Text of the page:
David Jennings, former Minn. House Speaker, & School Superintendent
Civic Caucus, 8301 Creekside Circle #920, Bloomington, MN 55437
Summary of David Jennings'
comments: Jennings senses a lack of vision on the part of current candidates for Governor.
opposes shifting expenses to the following biennium.
believes wealthier Minnesotans shouldn't pay a lower percentage of their income in taxes than lower income taxpayers.
Other points he
made: changes in schools are needed, including reducing the size of some districts and increasing the size of others; high priority must be given to pre-kindergarten education; The state shouldn't accept federal money for education.
A. Context of the meeting -The Civic Caucus is interested to hear from Mr. Jennings
, an experienced public official and businessman, about the current state of the state budget and how it may be re-envisioned during this time of turnover in the office of the governor.
B. Welcome and introductions- After a stint in the Marine Corps, David Jennings graduated from Mankato State University, He worked briefly for a Congressional staff and in the construction business before being elected to the state legislature in 1978.
He rose quickly to become Republican minority leader in 1982.
When the Republicans gained the majority in 1985 he became Speaker of the House for two years before leaving the legislature.
He spent 9 years as an executive with Schwan Food Companies and later served as Commissioner of Commerce under Governor Ventura and CEO of the Minneapolis Regional Chamber of Commerce.
In January of 2002, he became COO of the Minneapolis Public Schools and went on to serve a year as their interim superintendent during the 2003-04 school year.
He recently retired after serving as superintendent of schools for the Eastern Carver County Public Schools, based in Chaska.
C. Comments and discussion -During Jennings ' visit with the Civic Caucus
, the following points were raised:
Thank you for the invitation to speak, Jennings
told the group.
Since the range of topics on which he
might comment is broad, he
began with the big picture.
2. This is the time for the governor to lead the state's government --The real show is the governor's race, Jennings
The Legislature is not the place to develop bold new initiatives or set a vision.
Legislators react to what the governor and others propose be done, and eventually develop a plan that may or may not resemble what's been proposed-but however it ends up it is a reflection of the governor's proposal.
So the discussions taking place right now matters, and that is particularly true of the discussions in the governor's race.
Whatever happens after the election will somehow be an outcome of these discussions.
3. The gubernatorial campaign is lacking vision --Jennings said he
doesn't see the right level of conversation coming out of the current campaigns.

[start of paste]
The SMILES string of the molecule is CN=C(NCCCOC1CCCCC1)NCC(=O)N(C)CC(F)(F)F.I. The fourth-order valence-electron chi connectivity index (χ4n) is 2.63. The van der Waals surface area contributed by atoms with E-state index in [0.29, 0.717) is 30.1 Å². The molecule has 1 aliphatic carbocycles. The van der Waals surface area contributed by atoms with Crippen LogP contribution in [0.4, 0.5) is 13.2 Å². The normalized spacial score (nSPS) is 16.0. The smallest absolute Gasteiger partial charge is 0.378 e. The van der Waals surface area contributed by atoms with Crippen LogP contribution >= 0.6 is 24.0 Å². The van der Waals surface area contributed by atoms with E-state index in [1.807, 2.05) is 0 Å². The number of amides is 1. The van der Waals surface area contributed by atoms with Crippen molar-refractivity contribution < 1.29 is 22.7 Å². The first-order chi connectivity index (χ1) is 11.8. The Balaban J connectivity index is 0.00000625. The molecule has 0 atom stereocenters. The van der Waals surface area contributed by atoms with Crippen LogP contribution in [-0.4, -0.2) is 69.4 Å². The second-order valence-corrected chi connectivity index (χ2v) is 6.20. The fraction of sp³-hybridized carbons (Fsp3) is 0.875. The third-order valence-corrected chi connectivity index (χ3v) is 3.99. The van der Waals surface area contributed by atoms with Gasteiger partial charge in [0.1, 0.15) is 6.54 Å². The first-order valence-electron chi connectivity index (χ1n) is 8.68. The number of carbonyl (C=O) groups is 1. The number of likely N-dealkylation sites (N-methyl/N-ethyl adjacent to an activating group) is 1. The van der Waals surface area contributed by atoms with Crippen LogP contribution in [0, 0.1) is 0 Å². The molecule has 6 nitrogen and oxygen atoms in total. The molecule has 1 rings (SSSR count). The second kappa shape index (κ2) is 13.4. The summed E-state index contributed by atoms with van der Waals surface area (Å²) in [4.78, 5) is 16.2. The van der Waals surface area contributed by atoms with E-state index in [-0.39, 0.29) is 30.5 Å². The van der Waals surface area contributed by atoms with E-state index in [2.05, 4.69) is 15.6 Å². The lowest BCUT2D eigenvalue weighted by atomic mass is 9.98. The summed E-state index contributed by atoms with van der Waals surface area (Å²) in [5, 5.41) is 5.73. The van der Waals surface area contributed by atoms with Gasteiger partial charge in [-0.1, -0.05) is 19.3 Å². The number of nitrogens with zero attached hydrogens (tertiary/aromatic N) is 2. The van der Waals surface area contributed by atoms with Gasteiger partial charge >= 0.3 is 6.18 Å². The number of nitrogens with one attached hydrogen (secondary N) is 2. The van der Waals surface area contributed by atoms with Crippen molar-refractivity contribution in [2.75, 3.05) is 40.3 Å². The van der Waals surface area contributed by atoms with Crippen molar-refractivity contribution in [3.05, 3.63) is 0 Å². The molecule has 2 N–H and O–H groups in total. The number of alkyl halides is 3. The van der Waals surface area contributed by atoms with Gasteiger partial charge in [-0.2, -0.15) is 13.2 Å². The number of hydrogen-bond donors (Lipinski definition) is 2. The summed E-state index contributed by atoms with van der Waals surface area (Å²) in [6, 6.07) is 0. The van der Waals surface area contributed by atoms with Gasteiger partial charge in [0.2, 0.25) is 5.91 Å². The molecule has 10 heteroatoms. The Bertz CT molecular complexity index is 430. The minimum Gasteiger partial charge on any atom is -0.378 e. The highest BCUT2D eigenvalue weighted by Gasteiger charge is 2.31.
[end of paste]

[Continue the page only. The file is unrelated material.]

"I don't hear a vision for Minnesota being articulated in a meaningful way.
experience with Ventura
not sure a third party in "the middle" offers the ideal choice.
"If Tom Horner wins he
has to worry about a power base from which to govern-either amongst the voters nor in the legislature."
A participant asked Jennings
could imagine a state-level body to perform planning functions.
"At some time presumably you're going to have to pay," Jennings
A participant asked Jennings
sees any practical ways to do that-to move toward 'right-sizing' a district.
It would take years to do, he
said; you've got to commit yourself to the years it would take to do it.
Someone has to say these districts are too small, and these are too big-it has to be connected to what works best in the delivery of services for kids.
8. The educational achievement gap is about the early years --To a question about early childhood education, Jennings
said that he
is cautious about the terms.
There is no infrastructure in Minnesota or anywhere else that is more resistant to meaningful reform than the education establishment, Jennings
said, and that includes the education programs at colleges and universities that train future teachers.
said that he
believes Minnesota's work with the federal government on education has been unhelpful and manipulative of the state's prerogative.
told a story from his
first days in the legislature.
"Beginning then," Jennings
told the group, "I said the state should turn down the money.
said that by the time he
arrived in the district the buildings were overloaded again.
So they built a new high school, and got the referendum through "by a whisker."
As organizations districts have a hard time making highly charged political decisions he
said, so they certainly will have a hard time instilling reform or innovating.
D. Closing --In closing, Jennings
went back to the importance of the governor's race in setting a vision for the future of the state in these times.
"I believe the only person who has the bully pulpit and the power to convey a vision to ordinary voters is the governor.
I can't think of another way to do it."
Thank you to Mr. Jennings
for the visit.
T he Civic Caucus
is a non-partisan, tax-exempt educational organization.